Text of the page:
Less than two weeks after a friend launched a crowdfunding campaign to help defray the medical costs of treating Valerie Harper's brain cancer, the actress' husband says doctors have told him there is little hope left.
"I have been told by doctors to put Val in hospice care and I can't [because of our 40 years of shared commitment to each other ]and I won't because of the amazing good deeds she has graced us with while she's been here on earth," wrote Harper's spouse Tony Cacciotti on his wife's Facebook account and at the Valerie Harper Cancer Support Fund GoFundMe page Tuesday.
"We will continue going forward as long as the powers above allow us, I will do my very best in making Val as comfortable as possible," said Cacciotti, her husband since 1987. "For those of you who have been in this position, you will totally understand that 'it's hard letting go.' So as long as I'm able and capable, I'll be where I belong right beside her."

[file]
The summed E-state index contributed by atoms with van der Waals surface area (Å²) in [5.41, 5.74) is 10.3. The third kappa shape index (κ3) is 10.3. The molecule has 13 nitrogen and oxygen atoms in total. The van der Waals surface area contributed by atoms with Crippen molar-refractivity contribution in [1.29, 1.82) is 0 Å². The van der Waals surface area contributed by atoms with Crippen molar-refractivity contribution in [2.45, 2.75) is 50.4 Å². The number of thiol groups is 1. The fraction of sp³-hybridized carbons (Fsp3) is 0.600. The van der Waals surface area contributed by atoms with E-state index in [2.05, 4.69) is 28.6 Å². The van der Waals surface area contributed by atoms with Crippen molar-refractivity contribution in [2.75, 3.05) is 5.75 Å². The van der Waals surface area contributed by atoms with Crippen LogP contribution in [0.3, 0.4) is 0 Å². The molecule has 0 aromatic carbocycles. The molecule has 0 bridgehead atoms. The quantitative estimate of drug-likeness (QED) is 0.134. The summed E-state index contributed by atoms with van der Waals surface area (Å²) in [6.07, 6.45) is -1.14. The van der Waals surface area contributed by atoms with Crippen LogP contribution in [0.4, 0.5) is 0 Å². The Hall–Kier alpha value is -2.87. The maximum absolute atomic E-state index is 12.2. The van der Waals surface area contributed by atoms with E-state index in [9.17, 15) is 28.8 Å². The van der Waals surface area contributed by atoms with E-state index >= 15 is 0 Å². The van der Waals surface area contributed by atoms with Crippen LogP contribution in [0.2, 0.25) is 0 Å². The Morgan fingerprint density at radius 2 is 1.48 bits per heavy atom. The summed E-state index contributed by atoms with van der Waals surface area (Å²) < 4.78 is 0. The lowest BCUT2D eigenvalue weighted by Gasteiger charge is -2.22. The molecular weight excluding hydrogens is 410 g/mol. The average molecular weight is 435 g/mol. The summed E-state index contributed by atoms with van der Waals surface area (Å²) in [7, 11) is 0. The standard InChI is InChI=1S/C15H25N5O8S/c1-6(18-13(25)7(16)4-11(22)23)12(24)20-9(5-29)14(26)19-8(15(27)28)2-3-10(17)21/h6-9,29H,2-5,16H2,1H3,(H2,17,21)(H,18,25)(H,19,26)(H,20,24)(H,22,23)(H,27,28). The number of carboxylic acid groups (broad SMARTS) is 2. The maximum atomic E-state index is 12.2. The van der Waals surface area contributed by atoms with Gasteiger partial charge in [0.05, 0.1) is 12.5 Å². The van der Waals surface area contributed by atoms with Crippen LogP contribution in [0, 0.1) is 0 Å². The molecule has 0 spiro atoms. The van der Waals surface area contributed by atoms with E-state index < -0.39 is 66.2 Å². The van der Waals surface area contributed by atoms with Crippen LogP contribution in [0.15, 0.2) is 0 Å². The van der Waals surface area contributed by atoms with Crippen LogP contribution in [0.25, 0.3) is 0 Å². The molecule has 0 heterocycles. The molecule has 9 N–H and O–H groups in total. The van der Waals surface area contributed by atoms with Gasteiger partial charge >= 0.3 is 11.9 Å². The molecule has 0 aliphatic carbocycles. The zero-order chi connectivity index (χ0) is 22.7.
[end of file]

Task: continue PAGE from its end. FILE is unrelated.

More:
Four-time Emmy Award-winner Harper, 79 — immortalized as Rhoda Morgenstern on the classic 1970s sitcom "The Mary Tyler Moore Show" and its spinoff, "Rhoda" -- was diagnosed in January 2013 with the rare cancer leptomeningeal carcinomatosis and given three months to live. After announcing the diagnosis publicly that March she underwent chemotherapy and, defying odds, continued to perform in a host of live-action and voiceover roles. In June 2013 her doctor had declared Harper was "pretty close to a remission."
Harper "did so much for so many people and once they heard what was happening, they all started coming forward," Cacciotti, who is in his late 70s, told People magazine Tuesday. "Never in my wildest dreams did I imagine it would happen like this. It's really amazing."
"There are two special ANGELS on this planet masquerading as humans who live and work together, that have made it possible to have all of Val's needs taken care of," Cacciotti continued, referring in part to the couple's friend, identified as Deanna B., who raised more than $66,000 since July 8 to help pay for Harper's treatment.
He added, "I just didn't want to put her into hospice care and now we're going to be able to keep her here at home. She's hanging in there. We have good days and we have tough days."